The whole garden measures 40 feet long by 32 feet wide. This fits perfectly in front of the little cinderblock building beside our barn. The beds on the outside of the garden are 6 feet wide, and the island in the center is 12 x 20. By the end of next year, I hope to have a picket fence installed to enclose this garden.
Now that I had a blank garden on paper, it was time to see how to arrange the roses. I used a compass and drew circles on a piece of card stock. Each circle is in scale with the potential diameter of each of the roses. This way, I could play with the 'roses' like puzzle pieces, and move them around until I had an arrangement that I was pleased with.I started with the center roses in the island bed. Abraham Darby is in the middle, because he is beautiful and has the potential to be 6 or 7 feet tall and dominate that space. Red Coat and Dapple Dawn are also fairly large, and similar in habit, so they went beside Abraham Darby. The rest of the island bed is filled at the edges with some of the smaller roses in my collection.
Each of the outside corners of this garden hold roses that have the potential to get big and leggy. Sir Clough and Cressida will grow the usual Austin 'Octopus Canes', and I have given them room to spread out. Charles Austin is a climber, and The Generous Gardener is a beast, and each of them can flop and stretch along the future fence.
Many of the roses I have collected for this garden are ones that have been discontinued by David Austin Roses. Some have been superseded by newer varieties, and others have been deemed to be inferior. I am a rescuer at heart, and I had to give these roses a try for myself to see if they deserve a place here in my garden.
The beds themselves are edged with 4 x 4 timbers. We got these timbers for free this summer from a neighbor who was replacing his pasture fencing. We were thrilled to get them, and he was glad he didn't have to load them up and haul them away. There are probably enough timbers here to edge every garden I have!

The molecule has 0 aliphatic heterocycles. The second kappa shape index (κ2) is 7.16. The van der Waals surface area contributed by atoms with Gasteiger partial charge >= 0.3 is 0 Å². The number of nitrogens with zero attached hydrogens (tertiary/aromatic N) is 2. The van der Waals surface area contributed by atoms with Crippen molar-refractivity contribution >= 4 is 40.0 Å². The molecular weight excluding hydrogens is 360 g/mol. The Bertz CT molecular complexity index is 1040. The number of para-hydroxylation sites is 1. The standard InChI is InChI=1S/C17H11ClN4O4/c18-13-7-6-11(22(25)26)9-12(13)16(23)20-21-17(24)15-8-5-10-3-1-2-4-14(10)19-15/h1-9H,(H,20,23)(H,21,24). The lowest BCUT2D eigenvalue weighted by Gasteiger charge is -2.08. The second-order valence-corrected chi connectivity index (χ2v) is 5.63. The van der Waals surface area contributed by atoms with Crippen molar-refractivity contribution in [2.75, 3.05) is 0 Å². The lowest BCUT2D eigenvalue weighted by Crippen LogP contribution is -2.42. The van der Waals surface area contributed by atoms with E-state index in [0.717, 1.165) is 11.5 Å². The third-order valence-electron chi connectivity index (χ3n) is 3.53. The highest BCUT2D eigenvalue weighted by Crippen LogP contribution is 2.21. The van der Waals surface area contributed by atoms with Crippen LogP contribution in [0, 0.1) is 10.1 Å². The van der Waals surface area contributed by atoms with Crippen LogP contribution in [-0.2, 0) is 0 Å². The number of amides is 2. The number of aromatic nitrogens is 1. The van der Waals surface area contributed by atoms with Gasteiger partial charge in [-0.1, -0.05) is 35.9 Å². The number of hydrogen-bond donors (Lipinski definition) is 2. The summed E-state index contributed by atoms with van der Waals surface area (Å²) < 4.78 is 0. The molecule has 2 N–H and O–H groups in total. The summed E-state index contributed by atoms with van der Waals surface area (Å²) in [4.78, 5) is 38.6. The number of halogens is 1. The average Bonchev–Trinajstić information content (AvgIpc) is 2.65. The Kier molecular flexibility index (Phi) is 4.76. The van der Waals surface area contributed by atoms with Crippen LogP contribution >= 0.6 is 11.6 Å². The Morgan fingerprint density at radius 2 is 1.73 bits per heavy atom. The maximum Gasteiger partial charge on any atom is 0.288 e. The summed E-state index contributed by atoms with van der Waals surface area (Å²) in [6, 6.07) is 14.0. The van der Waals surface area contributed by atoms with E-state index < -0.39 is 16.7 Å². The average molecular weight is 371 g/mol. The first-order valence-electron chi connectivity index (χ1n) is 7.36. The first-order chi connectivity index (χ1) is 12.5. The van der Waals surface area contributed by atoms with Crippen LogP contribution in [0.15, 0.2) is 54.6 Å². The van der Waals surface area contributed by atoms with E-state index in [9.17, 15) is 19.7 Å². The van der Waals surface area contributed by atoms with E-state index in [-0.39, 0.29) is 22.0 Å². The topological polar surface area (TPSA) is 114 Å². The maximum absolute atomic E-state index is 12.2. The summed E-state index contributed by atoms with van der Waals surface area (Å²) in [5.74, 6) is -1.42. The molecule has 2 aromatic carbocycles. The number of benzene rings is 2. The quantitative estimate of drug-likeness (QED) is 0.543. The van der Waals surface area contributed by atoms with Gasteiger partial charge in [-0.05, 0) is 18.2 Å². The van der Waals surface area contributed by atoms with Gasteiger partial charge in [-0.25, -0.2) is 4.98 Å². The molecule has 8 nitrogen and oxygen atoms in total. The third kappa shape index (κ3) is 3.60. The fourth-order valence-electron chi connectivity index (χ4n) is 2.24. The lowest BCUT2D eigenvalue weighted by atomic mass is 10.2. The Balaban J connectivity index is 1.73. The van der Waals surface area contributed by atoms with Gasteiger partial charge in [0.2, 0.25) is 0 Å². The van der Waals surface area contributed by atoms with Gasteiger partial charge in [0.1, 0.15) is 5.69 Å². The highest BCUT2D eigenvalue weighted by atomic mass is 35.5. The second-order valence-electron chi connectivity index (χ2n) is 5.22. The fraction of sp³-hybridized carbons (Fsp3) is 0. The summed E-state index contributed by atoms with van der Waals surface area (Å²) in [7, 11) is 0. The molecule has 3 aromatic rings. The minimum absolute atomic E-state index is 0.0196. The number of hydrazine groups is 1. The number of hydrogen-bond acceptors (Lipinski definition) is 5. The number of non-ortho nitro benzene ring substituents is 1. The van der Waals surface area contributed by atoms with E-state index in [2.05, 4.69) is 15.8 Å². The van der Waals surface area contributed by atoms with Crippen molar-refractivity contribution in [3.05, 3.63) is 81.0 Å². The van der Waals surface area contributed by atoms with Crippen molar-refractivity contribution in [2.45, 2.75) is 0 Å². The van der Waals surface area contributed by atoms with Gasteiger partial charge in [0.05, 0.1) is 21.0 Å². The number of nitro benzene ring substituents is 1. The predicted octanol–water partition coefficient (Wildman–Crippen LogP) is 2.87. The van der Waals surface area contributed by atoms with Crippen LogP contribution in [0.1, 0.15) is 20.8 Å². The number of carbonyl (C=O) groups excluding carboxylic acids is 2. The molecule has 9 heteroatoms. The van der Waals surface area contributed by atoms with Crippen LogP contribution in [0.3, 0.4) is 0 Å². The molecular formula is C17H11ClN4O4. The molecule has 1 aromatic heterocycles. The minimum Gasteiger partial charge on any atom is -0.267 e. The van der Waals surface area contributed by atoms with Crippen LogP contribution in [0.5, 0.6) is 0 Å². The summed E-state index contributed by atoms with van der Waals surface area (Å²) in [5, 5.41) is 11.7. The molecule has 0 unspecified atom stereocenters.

The roses are all planted now. My friend Robert came over one day in November, bringing with him his trusty Fiskars shovel, and he and I made quick work of the job. It's great to have a friend who is such a great hole digger! The Husband went to work mulching the beds shortly afterward.
Things in this garden are all finished now! When spring comes, and the roses start to grow and bloom, I'll be really excited to see how everything settles in and matures.
Before you start congratulating me on such a job well done, I must confess that I still technically have some David Austin roses that I must find places for. I have an order for eight coming from California in March, and there are at least three in the greenhouse that have recently rooted and will be ready to plant next spring. Fortunately, there is space at the top of this plan for a bit of expansion.
The mulch isn't quite finished in this photo, but you get the idea.
For those of you who are interested, here is the list of all the roses that are planted in this garden:
Comte de Champagne
The Generous Gardener